Gillian Murphy in “Cinderella.” (Gene Schiavone)

It wasn’t the way she had planned it, but ballerina Julie Kent was treated to an affectionate farewell on the Kennedy Center Opera House stage Saturday night even though she hadn’t danced a step.

An injured calf kept the American Ballet Theatre star from what was to have been her final Washington performance before retiring this summer after a 29-year career. Substituting for Kent, Gillian Murphy gave a crystalline performance in the title role in “Cinderella,” but there was an elegant coda to come.

After her curtain call, Murphy graciously offered her bouquet to Kent as ABT Artistic Director Kevin McKenzie led his willowy veteran dancer onstage in her boots for a post-performance tribute.

“We danced for her tonight, in her honor,” McKenzie told the audience, as Kent stood beside him beaming, wearing a black lace dress. “Washington can claim Julie as the local girl made good on the world stage,” he continued, noting that Kent, who grew up in Potomac, earned her place among ballet’s eminences by “dancing virtually the entire canon of classical ballet and imbuing it with radiant beauty.” By this time, Kent was wiping away tears as she bowed to the crowd, which was on its feet and applauding along with the “Cinderella” cast standing behind her.

Those lovely few minutes contained a good deal more feeling than the ballet that preceded them. It wasn’t the dancers’ fault. The flatness in this rendition of Frederick Ashton’s choreography was a problem of pacing. The ballet cried out for a firm hand to direct it from a point of view of dramatic energy.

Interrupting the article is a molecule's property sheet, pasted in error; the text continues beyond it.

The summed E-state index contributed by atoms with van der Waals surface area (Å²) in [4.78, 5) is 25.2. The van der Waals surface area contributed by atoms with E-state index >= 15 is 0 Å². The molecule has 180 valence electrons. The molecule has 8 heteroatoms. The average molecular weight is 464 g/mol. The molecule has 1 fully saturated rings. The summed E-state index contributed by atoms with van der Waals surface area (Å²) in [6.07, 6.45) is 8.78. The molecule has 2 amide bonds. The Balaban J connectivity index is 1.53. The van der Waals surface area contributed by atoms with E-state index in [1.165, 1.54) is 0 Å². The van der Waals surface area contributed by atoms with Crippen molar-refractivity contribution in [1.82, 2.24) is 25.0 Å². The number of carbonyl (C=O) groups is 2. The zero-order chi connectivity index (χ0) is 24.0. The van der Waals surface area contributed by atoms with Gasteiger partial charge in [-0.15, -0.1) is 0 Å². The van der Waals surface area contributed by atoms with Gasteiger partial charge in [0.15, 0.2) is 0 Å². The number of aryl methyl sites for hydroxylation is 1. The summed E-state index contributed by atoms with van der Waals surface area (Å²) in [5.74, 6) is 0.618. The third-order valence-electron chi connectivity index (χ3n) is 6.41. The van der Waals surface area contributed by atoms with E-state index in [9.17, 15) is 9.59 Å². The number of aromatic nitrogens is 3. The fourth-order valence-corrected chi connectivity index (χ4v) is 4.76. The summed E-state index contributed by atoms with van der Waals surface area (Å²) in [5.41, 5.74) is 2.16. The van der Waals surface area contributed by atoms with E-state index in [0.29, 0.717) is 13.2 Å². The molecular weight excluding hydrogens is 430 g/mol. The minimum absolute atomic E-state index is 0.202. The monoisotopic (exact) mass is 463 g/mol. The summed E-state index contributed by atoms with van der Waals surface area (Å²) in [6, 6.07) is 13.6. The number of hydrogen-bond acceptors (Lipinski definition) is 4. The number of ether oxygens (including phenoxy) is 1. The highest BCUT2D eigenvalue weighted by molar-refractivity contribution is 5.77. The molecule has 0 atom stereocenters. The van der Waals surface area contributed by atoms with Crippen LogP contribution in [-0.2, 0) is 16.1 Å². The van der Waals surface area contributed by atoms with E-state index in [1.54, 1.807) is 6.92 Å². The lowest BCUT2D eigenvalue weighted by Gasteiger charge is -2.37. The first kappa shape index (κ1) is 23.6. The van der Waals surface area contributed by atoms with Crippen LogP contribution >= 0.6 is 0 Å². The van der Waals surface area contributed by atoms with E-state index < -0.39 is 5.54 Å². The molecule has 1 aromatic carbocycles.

Where theatrical excitement was lacking, technical precision was abundant. Murphy was a sympathetic heroine who conveyed the quiet strength of an unhappy girl sustained by dreams of love. Given a chance to express herself, finally, at the ball, she whirled around the stage in a series of turns as seemingly effortless as it was dazzling. Marcelo Gomes was her gallant prince, with enough glamour quotient to wake up the production with his entrance alone. Kenneth Easter and Thomas Forster as the clownish stepsisters en travesti added comic texture to an otherwise bland atmosphere. The orchestra didn’t help much with its tame approach to the Prokofiev score.

We returned from the second intermission to the concluding third act, which featured some stepsister slapstick, a fair amount of strolling around and well-mannered pageantry, yet little for Murphy and Gomes to do but look into each other’s eyes. Fairy glitter floated down prettily behind them, the only nod to magic.